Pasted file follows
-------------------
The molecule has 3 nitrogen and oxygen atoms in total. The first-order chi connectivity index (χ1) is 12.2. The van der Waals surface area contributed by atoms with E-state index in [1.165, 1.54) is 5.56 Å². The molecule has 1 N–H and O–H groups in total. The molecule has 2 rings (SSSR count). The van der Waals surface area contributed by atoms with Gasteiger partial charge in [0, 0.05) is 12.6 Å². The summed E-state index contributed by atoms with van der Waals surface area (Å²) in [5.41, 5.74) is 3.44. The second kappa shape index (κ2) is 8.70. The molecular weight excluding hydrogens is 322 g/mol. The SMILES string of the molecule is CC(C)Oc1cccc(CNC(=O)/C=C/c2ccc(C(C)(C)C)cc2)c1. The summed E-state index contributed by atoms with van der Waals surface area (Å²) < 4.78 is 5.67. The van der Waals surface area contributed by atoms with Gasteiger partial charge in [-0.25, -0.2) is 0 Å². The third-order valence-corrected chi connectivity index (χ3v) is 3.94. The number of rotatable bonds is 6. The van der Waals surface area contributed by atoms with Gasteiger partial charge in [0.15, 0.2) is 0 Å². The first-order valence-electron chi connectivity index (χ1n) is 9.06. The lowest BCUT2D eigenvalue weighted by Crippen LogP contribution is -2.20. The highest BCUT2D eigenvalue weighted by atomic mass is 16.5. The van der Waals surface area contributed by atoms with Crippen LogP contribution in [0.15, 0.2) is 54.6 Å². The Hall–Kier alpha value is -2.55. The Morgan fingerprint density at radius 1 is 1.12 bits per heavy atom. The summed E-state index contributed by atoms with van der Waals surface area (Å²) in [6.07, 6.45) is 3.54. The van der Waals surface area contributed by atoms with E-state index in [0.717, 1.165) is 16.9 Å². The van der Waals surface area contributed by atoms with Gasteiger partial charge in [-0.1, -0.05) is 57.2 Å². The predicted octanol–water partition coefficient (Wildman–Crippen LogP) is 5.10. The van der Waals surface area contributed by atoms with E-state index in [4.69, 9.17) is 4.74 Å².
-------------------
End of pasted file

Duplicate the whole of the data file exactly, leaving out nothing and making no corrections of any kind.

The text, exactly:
The molecule has 3 nitrogen and oxygen atoms in total. The first-order chi connectivity index (χ1) is 12.2. The van der Waals surface area contributed by atoms with E-state index in [1.165, 1.54) is 5.56 Å². The molecule has 1 N–H and O–H groups in total. The molecule has 2 rings (SSSR count). The van der Waals surface area contributed by atoms with Gasteiger partial charge in [0, 0.05) is 12.6 Å². The summed E-state index contributed by atoms with van der Waals surface area (Å²) in [5.41, 5.74) is 3.44. The second kappa shape index (κ2) is 8.70. The molecular weight excluding hydrogens is 322 g/mol. The SMILES string of the molecule is CC(C)Oc1cccc(CNC(=O)/C=C/c2ccc(C(C)(C)C)cc2)c1. The summed E-state index contributed by atoms with van der Waals surface area (Å²) < 4.78 is 5.67. The van der Waals surface area contributed by atoms with Gasteiger partial charge in [-0.25, -0.2) is 0 Å². The third-order valence-corrected chi connectivity index (χ3v) is 3.94. The number of rotatable bonds is 6. The van der Waals surface area contributed by atoms with Gasteiger partial charge in [0.15, 0.2) is 0 Å². The first-order valence-electron chi connectivity index (χ1n) is 9.06. The lowest BCUT2D eigenvalue weighted by Crippen LogP contribution is -2.20. The highest BCUT2D eigenvalue weighted by atomic mass is 16.5. The van der Waals surface area contributed by atoms with Crippen LogP contribution in [0.15, 0.2) is 54.6 Å². The Hall–Kier alpha value is -2.55. The Morgan fingerprint density at radius 1 is 1.12 bits per heavy atom. The summed E-state index contributed by atoms with van der Waals surface area (Å²) in [6.07, 6.45) is 3.54. The van der Waals surface area contributed by atoms with E-state index in [0.717, 1.165) is 16.9 Å². The van der Waals surface area contributed by atoms with Gasteiger partial charge in [-0.1, -0.05) is 57.2 Å². The predicted octanol–water partition coefficient (Wildman–Crippen LogP) is 5.10. The van der Waals surface area contributed by atoms with E-state index in [4.69, 9.17) is 4.74 Å².